After all, Condit can avoid having his case dismissed by merely submitting an affidavit stating that he did not kill Chandra, or have anything to do with it. The burden then would shift to Dunne to prove the truth of his statements. Similarly, at trial, if Condit gives testimony to the same effect, the issue becomes a question for the jury, and it will be up to Dunne to rebut what Condit has said under oath.
Weathering discovery: With a good attorney, Condit ought to make it through
What about the discovery process? Hilden asserts it will be very hard for Condit and his family to undergo, and to some extent, she's correct: This is where defense lawyers really try to make the defamation plaintiff's life miserable. But she underestimates a good plaintiff's attorney's ability to ensure that misery has limits.
Discovery in a defamation case can be as open as the presiding judge (or magistrate) permits. Dunne's defense counsel will no doubt seek to take the depositions of Condit, his wife, his children, his former staff, his friends, and his dog. All will be asked questions designed to embarrass and humiliate them, with the hope it will discourage Condit from proceeding with his lawsuit.
However, a good plaintiff's lawyer -- and L. Lin Wood is that -- can rein in these efforts, and protect his client. If the judge or magistrate assigned to the case is good, he or she will also prevent defense attorneys from running wild with their discovery.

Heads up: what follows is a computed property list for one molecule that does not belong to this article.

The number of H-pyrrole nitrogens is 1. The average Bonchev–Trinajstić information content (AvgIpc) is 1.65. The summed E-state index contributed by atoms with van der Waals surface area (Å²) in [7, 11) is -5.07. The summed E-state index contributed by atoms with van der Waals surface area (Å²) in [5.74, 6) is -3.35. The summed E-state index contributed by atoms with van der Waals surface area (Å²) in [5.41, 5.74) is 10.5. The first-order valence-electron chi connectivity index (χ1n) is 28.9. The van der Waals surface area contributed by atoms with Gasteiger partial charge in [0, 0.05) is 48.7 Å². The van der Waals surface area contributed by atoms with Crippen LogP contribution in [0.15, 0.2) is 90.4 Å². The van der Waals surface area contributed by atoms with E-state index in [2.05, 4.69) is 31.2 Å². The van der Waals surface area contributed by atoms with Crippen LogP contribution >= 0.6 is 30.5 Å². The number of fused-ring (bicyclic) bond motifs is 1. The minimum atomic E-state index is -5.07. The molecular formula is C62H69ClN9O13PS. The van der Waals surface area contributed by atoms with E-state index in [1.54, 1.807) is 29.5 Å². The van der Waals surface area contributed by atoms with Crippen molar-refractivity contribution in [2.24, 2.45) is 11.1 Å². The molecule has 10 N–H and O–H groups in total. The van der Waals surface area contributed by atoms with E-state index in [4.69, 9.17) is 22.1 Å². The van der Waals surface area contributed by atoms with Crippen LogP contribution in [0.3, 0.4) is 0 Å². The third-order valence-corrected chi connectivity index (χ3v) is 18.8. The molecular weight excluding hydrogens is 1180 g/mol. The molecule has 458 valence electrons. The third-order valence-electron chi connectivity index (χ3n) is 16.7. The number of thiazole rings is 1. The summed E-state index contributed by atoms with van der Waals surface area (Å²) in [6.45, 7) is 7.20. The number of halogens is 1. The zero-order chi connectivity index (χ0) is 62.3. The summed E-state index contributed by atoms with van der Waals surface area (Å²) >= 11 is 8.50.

Granted, if Condit has had other adulterous affairs, they will be surfaced. So will the nature of Condit's relationship with his wife. This goes with the territory for such lawsuits. Worse, many defense attorneys leak such information to the news media, hoping to make it all just that much more unbearable for the plaintiff.
What about Hilden's point that Condit will have to waive Fifth Amendment rights against self-incrimination if he is to succeed in the suit? This, again, is a decision Condit surely has already made, in consultation with his excellent lawyer.
It is difficult to believe Condit would have filed this lawsuit if he planned to take the Fifth Amendment on questions relating to Levy's murder, or to, for example, his whereabouts on the day of his disappearance. Presumably, Condit is ready to grin and bear it, in order to clear his name. Indeed, assuming he's innocent, he may hope for some vindication from the suit.
In addition, discovery is a two way street. If Dunne's lawyer gets carried away with her discovery, Condit's lawyer can be equally aggressive in digging into Dunne's background and past. Defamation lawsuits rank right down there with divorce lawsuits in tit-for-tat nastiness, and Condit has been anything but a shrinking violet in all this. Dunne did not pick a fight with a weakling.
Proving actual malice: Why it may well be possible for Condit to do
Hilden explained in her column that "actual malice" -- subjective awareness of probable falsity -- is the state of mind Condit must prove Dunne possessed when he told his tales. Showing Dunne knew of the probable falsity of his statements is, admittedly, a heavy burden. But it is not an impossible one to carry -- particularly given the facts that have surfaced so far in this case.
Granted, Dunne will doubtless claim he believed what he said was true, or probably true and thus that he did not possess "actual malice." But that will be far from the end of the matter -- libel cases don't end just because of the defendant's say-so. Far from it: The defendant's say-so is just one piece of evidence relating to his state of mind, and due to his incentive to lie, a relatively weak one.